The 2-vector space in question is the category of representations of FinSet 0FinSet_0 - or, if you like, the product of all the representation categories of the symmetric groups, which amounts to the same thing. The categorified Heisenberg algebra acts on this category in a way that’s fairly straightforward to describe explicitly.

Notice that if you want to get back the groupoidified QHO from the 2-linear picture, you have to think of the groupoids and spans which make it up as actually being spans and 2-spans, in the hom-category Hom(1,1)Hom(1,1), where 11 is the terminal groupoid. (There’s some stuff to say about this, but I’ll leave it for now.) When you do this, since the groupoid 11 has only one - trivial - irreducible representation, you don’t see anything but the trivial (“bosonic”) representations of the symmetric group, though in the souped up version they are there.

Posted by: Jeffrey Morton on February 8, 2012 2:13 PM | Permalink | Reply to this

Re: Good News

Basically, what we’ve shown is that Khovanov’s categorified Heisenberg algebra has, as a concrete model, a slightly souped-up version of the groupoidification based on finite sets. […] same form as the souping up of a TQFT into an extended TQFT.

I see, thanks. That’s a very useful statement. So your QHO is the extension/localization down to the point of Khovanov’s Heisenberg algebra. I had missed that last time that I heard you talk. (And, to be frank, looking back at these slides I still find it hard to see where you say this. Seems to be an important statement that deserves to be highlighted up front.)

Okay, that nicely clarifies the relation between your approach and Khovanov’s. But still: what is the interpretation of either, physically?

With your picture it is becoming clear that one is describing ingredients of a “classical finite extended TQFT”. That’s fine, I am happy to know this in isolation. But I’d be happier if I now knew some relation or application of this to something else.

If I see correctly, then in his article Khovanov states as motivation for his categorified Heisenberg algebra only (?) that Frenkel suggested to him to work that out. Your construction now already gives me much more motivation. But it feels like there should be more here.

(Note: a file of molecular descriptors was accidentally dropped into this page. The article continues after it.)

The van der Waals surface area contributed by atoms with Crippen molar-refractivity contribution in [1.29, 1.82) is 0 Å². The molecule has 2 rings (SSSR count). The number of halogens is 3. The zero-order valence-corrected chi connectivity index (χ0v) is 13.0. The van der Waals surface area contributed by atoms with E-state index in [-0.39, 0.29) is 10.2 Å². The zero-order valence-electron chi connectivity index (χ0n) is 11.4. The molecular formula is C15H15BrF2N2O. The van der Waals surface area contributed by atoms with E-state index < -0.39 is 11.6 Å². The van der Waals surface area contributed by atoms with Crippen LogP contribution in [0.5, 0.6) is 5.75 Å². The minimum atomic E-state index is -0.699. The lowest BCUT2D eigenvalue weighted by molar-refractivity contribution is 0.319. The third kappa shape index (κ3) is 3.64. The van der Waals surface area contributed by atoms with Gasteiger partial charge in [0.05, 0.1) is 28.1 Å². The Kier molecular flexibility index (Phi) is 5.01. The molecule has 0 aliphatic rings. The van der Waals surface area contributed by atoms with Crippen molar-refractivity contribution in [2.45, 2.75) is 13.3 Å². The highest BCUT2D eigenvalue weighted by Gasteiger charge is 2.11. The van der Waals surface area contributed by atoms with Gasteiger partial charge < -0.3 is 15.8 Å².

The trouble is: Witten’s work shows that everything Khovanov homology is to be thought of as categorified Chern-Simons theory. But there is no quantum harmonic oscillator anywhere in ordinary Chern-Simons, so it’s hard to see what a categorification of it should now appear.

So I’d tend to guess it’s not related to the Witten-Khovanov story after all. To what might it be related?

Posted by: Urs Schreiber on February 8, 2012 8:31 PM | Permalink | Reply to this

Re: Good News

That interpretation is just my best guess at how this categorification should be physically interpreted, and it’s based on a tentative analogy. Jamie and I have discussed it a few times, but I’ve never managed to expand the analogy into a convincing physical story, which is why I don’t want to over-sell that guess right now.

For one thing, talking about extending the QHO “down to a point” is surely misleading, since the QHO is defined only at a point in the first place. I don’t think the TQFT analogy can be pushed further than the guess that there’s some notion of composite systems, which can be expressed using the bicategory Span 2(Gpd)Span_2(Gpd). But whatever sort of composition the spans represent, can’t be literally come from gluing cobordisms together by taking some kind of groupoid-structured moduli spaces, as in the Dijkgraaf-Witten situation. It makes no sense to me to speak of increasing the “codimension” of a theory which is already defined at a point…

In fact, the structure of the cobordism category defines a particular bunch of composite spans which one has to work with - representing the pair-of-pants, etc. Then all the “composite systems” are (groupoids of connections on) surfaces or other manifolds built up from the generators of the cobordism category.

The kind of composites that naturally show up here don’t come about that way. One thing to say here is that this framework has a new ingredient, which is the “Fock Monad”, which Jamie introduced in this paper. In that case, he’s abstracting how the QHO gets built from Hilb to a more general dagger-monoidal category setting. The monad FF takes an object XX (say a Hilbert space) and gives a “Fock space object” F(X)F(X) which is a free commutative monoid object on XX. The categorified QHO is based on a 2-categorical analog - it exists for Span 2(Gpd)Span_2(Gpd), and also for 2Vect2Vect. The raising and lowering operators come from the bialgebra structure that defines, and they’re the generators we build composites from. They don’t look like, e.g. “pair of pants” spans - for one thing, the source and target are the same. The composites have something to do with Feynman diagrams, but not obviously with surfaces or manifolds. Perhaps there’s a nice story here, but it’s not obvious.

(I’d also mention that we only did this for the Heisenberg algebra essentially because it’s the first example that this Fock monad wants to give you - namely, the groupoid you feed into the 2-category version of FF is just X=1X=1, the trivial groupoid. The free symmetric monoidal category on it has objects that are nn-fold products of its only object, and morphisms that are permutations. That is, F(1)FinSet 0F(1) \simeq FinSet_0. But of course, you can put other groupoids XX into FF. You’d get a more complicated diagram calculus and a different categorified algebra out. The story here is: the individual particles in a harmonic oscillator don’t have any interesting internal states.)